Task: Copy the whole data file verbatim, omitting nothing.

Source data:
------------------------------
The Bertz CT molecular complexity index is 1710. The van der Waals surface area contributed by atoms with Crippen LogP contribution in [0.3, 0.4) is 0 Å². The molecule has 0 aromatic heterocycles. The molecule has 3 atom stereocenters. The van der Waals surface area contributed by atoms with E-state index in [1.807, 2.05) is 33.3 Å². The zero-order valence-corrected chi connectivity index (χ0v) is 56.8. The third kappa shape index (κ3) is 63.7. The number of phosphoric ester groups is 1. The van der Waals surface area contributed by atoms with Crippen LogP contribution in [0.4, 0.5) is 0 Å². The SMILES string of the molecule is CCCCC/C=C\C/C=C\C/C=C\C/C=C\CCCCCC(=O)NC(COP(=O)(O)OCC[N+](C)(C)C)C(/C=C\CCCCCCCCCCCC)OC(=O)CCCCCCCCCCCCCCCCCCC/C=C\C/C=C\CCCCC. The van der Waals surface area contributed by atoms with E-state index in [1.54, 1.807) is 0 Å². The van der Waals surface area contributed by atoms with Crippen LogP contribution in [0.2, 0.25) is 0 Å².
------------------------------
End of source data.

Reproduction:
The Bertz CT molecular complexity index is 1710. The van der Waals surface area contributed by atoms with Crippen LogP contribution in [0.3, 0.4) is 0 Å². The molecule has 0 aromatic heterocycles. The molecule has 3 atom stereocenters. The van der Waals surface area contributed by atoms with E-state index in [1.807, 2.05) is 33.3 Å². The zero-order valence-corrected chi connectivity index (χ0v) is 56.8. The third kappa shape index (κ3) is 63.7. The number of phosphoric ester groups is 1. The van der Waals surface area contributed by atoms with Crippen LogP contribution in [0.4, 0.5) is 0 Å². The SMILES string of the molecule is CCCCC/C=C\C/C=C\C/C=C\C/C=C\CCCCCC(=O)NC(COP(=O)(O)OCC[N+](C)(C)C)C(/C=C\CCCCCCCCCCCC)OC(=O)CCCCCCCCCCCCCCCCCCC/C=C\C/C=C\CCCCC. The van der Waals surface area contributed by atoms with E-state index in [1.54, 1.807) is 0 Å². The van der Waals surface area contributed by atoms with Crippen LogP contribution in [0.2, 0.25) is 0 Å².